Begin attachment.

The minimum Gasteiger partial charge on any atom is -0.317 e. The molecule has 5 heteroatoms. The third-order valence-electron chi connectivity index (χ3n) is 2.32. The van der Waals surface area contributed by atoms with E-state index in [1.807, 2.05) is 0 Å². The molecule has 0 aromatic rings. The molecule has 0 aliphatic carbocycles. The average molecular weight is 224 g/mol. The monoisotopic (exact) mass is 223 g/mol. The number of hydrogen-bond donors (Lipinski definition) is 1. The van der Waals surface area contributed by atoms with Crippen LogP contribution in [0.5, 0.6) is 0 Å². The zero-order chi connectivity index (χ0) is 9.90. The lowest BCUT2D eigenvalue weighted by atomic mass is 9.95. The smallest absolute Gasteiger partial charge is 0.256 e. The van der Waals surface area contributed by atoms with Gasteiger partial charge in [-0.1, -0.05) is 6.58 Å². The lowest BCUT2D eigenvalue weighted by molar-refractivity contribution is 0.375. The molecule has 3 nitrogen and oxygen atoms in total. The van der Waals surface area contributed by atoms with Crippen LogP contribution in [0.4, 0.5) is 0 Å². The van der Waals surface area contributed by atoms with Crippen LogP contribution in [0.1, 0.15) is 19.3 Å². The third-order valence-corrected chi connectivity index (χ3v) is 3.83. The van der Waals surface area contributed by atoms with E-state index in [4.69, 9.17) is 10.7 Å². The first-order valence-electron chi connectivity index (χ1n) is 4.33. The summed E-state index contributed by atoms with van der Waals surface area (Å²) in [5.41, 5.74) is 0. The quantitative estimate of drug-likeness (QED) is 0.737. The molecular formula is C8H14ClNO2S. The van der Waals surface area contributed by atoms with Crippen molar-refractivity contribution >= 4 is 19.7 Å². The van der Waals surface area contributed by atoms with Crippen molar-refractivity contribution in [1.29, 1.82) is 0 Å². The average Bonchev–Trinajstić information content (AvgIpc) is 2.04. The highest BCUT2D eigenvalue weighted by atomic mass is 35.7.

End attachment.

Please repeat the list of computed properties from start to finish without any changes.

The minimum Gasteiger partial charge on any atom is -0.317 e. The molecule has 5 heteroatoms. The third-order valence-electron chi connectivity index (χ3n) is 2.32. The van der Waals surface area contributed by atoms with E-state index in [1.807, 2.05) is 0 Å². The molecule has 0 aromatic rings. The molecule has 0 aliphatic carbocycles. The average molecular weight is 224 g/mol. The monoisotopic (exact) mass is 223 g/mol. The number of hydrogen-bond donors (Lipinski definition) is 1. The van der Waals surface area contributed by atoms with Crippen LogP contribution in [0.5, 0.6) is 0 Å². The zero-order chi connectivity index (χ0) is 9.90. The lowest BCUT2D eigenvalue weighted by atomic mass is 9.95. The smallest absolute Gasteiger partial charge is 0.256 e. The van der Waals surface area contributed by atoms with Gasteiger partial charge in [-0.1, -0.05) is 6.58 Å². The lowest BCUT2D eigenvalue weighted by molar-refractivity contribution is 0.375. The molecule has 3 nitrogen and oxygen atoms in total. The van der Waals surface area contributed by atoms with Crippen LogP contribution in [0.4, 0.5) is 0 Å². The van der Waals surface area contributed by atoms with Crippen LogP contribution in [0.1, 0.15) is 19.3 Å². The third-order valence-corrected chi connectivity index (χ3v) is 3.83. The van der Waals surface area contributed by atoms with E-state index in [4.69, 9.17) is 10.7 Å². The first-order valence-electron chi connectivity index (χ1n) is 4.33. The summed E-state index contributed by atoms with van der Waals surface area (Å²) in [5.41, 5.74) is 0. The quantitative estimate of drug-likeness (QED) is 0.737. The molecular formula is C8H14ClNO2S. The van der Waals surface area contributed by atoms with Crippen molar-refractivity contribution >= 4 is 19.7 Å². The van der Waals surface area contributed by atoms with Crippen molar-refractivity contribution in [1.29, 1.82) is 0 Å². The average Bonchev–Trinajstić information content (AvgIpc) is 2.04. The highest BCUT2D eigenvalue weighted by atomic mass is 35.7.